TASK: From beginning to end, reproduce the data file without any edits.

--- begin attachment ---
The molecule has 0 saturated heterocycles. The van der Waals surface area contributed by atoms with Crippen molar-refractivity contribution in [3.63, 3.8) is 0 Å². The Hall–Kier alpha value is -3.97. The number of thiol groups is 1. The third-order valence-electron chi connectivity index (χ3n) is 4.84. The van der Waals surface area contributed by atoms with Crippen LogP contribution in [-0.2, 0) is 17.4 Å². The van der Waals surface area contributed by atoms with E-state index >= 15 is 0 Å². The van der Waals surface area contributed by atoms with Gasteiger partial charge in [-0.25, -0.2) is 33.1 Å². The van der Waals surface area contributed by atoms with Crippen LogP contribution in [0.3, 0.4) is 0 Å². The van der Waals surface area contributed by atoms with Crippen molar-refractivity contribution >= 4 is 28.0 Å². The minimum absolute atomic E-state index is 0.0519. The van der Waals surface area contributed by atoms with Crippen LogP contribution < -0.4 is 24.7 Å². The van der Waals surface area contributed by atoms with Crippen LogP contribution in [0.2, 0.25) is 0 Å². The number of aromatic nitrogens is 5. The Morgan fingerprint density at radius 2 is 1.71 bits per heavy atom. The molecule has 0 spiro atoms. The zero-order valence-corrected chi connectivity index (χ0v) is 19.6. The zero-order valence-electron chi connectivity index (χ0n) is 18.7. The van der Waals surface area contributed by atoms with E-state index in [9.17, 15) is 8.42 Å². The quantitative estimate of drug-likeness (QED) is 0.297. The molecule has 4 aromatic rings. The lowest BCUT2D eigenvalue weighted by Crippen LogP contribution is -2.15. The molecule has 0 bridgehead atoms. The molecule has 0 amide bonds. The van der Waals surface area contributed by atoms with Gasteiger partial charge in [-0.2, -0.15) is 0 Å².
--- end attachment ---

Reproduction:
The molecule has 0 saturated heterocycles. The van der Waals surface area contributed by atoms with Crippen molar-refractivity contribution in [3.63, 3.8) is 0 Å². The Hall–Kier alpha value is -3.97. The number of thiol groups is 1. The third-order valence-electron chi connectivity index (χ3n) is 4.84. The van der Waals surface area contributed by atoms with Crippen LogP contribution in [-0.2, 0) is 17.4 Å². The van der Waals surface area contributed by atoms with E-state index >= 15 is 0 Å². The van der Waals surface area contributed by atoms with Gasteiger partial charge in [-0.25, -0.2) is 33.1 Å². The van der Waals surface area contributed by atoms with Crippen LogP contribution in [0.3, 0.4) is 0 Å². The van der Waals surface area contributed by atoms with Crippen molar-refractivity contribution >= 4 is 28.0 Å². The minimum absolute atomic E-state index is 0.0519. The van der Waals surface area contributed by atoms with Crippen LogP contribution < -0.4 is 24.7 Å². The van der Waals surface area contributed by atoms with Crippen LogP contribution in [0.2, 0.25) is 0 Å². The number of aromatic nitrogens is 5. The Morgan fingerprint density at radius 2 is 1.71 bits per heavy atom. The molecule has 0 spiro atoms. The zero-order valence-corrected chi connectivity index (χ0v) is 19.6. The zero-order valence-electron chi connectivity index (χ0n) is 18.7. The van der Waals surface area contributed by atoms with E-state index in [9.17, 15) is 8.42 Å². The quantitative estimate of drug-likeness (QED) is 0.297. The molecule has 4 aromatic rings. The lowest BCUT2D eigenvalue weighted by Crippen LogP contribution is -2.15. The molecule has 0 bridgehead atoms. The molecule has 0 amide bonds. The van der Waals surface area contributed by atoms with Gasteiger partial charge in [-0.2, -0.15) is 0 Å².